Destiny 2 — Guardians’ Guide to PC Gaming

May 2017 Predictions

Hunters know it’s not just about being the best — it’s about looking the best too.

Despite how much I love gaming on The Tempest, I love gaming with my friends, some of whom just prefer the simplicity of a console. For that reason, I am an avid Destiny 1 player on Xbox One. With Destiny 2’s announcement, many Destiny gamers find themselves at a crossroads. Is now a good time to jump to PC? How does it compare in price and performance to the original PlayStation 4 and Xbox One, as well as the PS4 Pro and Xbox’s Project Scorpio?


How do I compare performance between an Xbox, a PlayStation, and a PC?

Resolution and framerate are the gold standard. If you are plugging your console into a TV, the standard resolutions are 1080p and now 4K. Xbox One and PlayStation 4 will run at 1080p, and PlayStation 4 Pro will run at up to 4K.

PS4 Pro is unique in that it will display a 4K image, but it’s really about a 2K image (that is, twice the pixels of 1080p) that gets scaled up to 4K. Furthermore, if you plug a PlayStation 4 Pro into a 1080p TV, it will still play at 1080p.

Framerate is how many times per second the picture on screen is updated (i.e. frames per second — fps). Higher is better, with the minimum playable framerate being 30 fps and 60 fps being considered the best. Usually, consoles run at 30 fps, and Destiny 2 was announced to run at 30 fps for Xbox One, PlayStation 4, and Playstation 4 Pro.

Because the PC market is huge, spanning 5 year old rigs to brand new ones, Bungie will be supporting a range of resolutions and framerates for PC. For our purposes, we are going to look just at 1080p today


What kind of game is Destiny 2?

This is an important question, in that it’s obviously a First Person Shooter yet it carries some Open World elements. This influences how to recommend hardware. Open World games — like Watch Dogs 2 or Grand Theft Auto — tend to be more CPU demanding, simulating large environments. First Person Shooters lean much harder on the GPU.

For our purposes, I am going to assume Destiny 2 is more of a classic first person shooter but running a modern architecture — I will be using Battlefield 1 (Ultra) data from Gamers Nexus as our reference. I feel pretty good about this point of comparison because Battlefield 1 is such a stunning, complex game at Ultra settings that it is something other developers will aspire to. Destiny 2 will run on a different engine with different logic (it is a different game after all), but I am skeptical it would be more GPU intensive than BF1. If anything, it may use the CPU more as it is potentially tracking a lot of objects at once. I will also provide some context at the end for what it means if BF1 is the wrong benchmark, how much it will change performance, and what other parts should you consider.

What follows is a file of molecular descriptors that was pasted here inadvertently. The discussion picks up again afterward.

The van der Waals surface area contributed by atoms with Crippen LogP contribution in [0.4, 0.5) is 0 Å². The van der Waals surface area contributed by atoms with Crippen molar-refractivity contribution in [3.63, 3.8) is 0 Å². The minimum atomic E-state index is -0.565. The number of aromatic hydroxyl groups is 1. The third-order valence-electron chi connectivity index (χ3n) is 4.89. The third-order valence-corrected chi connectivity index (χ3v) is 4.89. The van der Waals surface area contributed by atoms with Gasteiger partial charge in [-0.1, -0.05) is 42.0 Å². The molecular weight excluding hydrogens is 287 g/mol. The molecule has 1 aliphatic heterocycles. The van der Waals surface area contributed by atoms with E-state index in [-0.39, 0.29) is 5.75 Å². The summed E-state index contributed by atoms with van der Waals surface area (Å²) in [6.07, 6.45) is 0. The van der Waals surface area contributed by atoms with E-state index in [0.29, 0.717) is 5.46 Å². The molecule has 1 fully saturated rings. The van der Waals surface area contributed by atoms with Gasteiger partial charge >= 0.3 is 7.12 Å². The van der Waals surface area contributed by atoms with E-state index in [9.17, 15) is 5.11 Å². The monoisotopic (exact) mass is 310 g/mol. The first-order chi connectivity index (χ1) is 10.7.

What do the consoles actually cost?

In order to draw fair comparisons, we need to establish the right cost. As Destiny is an online-required game, we have to take into the account of Xbox Live and PS+. No subscriptions like this are anticipated for a PC release.

Here are where things stand in May 2017 (All US Prices):

Xbox One and Xbox Live (12 month) = $294
PlayStation4 and PlayStation+ (12 month) = $275
PlayStation4 Pro and PlayStation+ = $445

Project Scorpio and Xbox Live (12 month) = To be determined at E3 in June


Console-Equivalent Price: What kind of gaming PC does $275 get you?

Not one good enough to buy. If you’ve only got $275 (plus $60 for the game) and already own a TV, console is likely the way to go.

If you want to know why, let’s assume you already own a monitor, keyboard, mouse, and a copy of Windows, which saves you $230. The essentials of a gaming rig at the time I am writing this start at about $120:

Memory: 4GB Patriot Signature DDR4 2400 MHz ($29 Amazon)
Storage: Western Digital Caviar Green 500GB 7200 rpm ($30 Amazon)
Power Supply: SeaSonic S12II 520 Bronze ($24 on sale NewEgg/ $42 430 W Version at Amazon)
Chassis: Fractal Design Core 1000 USB3.0 ($37 NewEgg / $43 Amazon)

You are starting with $155 to spend on the components that actually affect performance. Budget motherboards are usually in the $40–60 range, which leaves you with $72 to spend on a processor with integrated graphics. I am not aware of a processor from AMD or Intel that can play new games at 1080p at 30 frames per second (fps) that only costs $72. AMD is expected to release new processors that might fit this in the coming months, so I will update it then.


$333 Build: Performance like a PS4 Pro at $100 less

This is comfortably between where the PlayStation 4 and the PS4 Pro sell now, and it is where the PC’s value shines.

Performance Prediction:

1080p 60 fps at Medium Settings
1080p ~45 fps at Ultra Settings

Parts List

CPU: Intel Pentium G4560 ($70 (out of stock) NewEgg / $76 Amazon)
GPU:
MSI GeForce GTX 1050 2G OC ($85 NewEgg / $80 Amazon)
Memory: 4GB Patriot Signature DDR4 2400 MHz ($29 Amazon)
Motherboard: ASRock B250M-HDV MicroATX ($63 NewEgg / $65 Amazon)
Storage: Western Digital Caviar Green 500GB 7200 rpm ($30 Amazon)
Power Supply: SeaSonic S12II 520 Bronze ($24 on sale NewEgg/ $42 430 W Version at Amazon)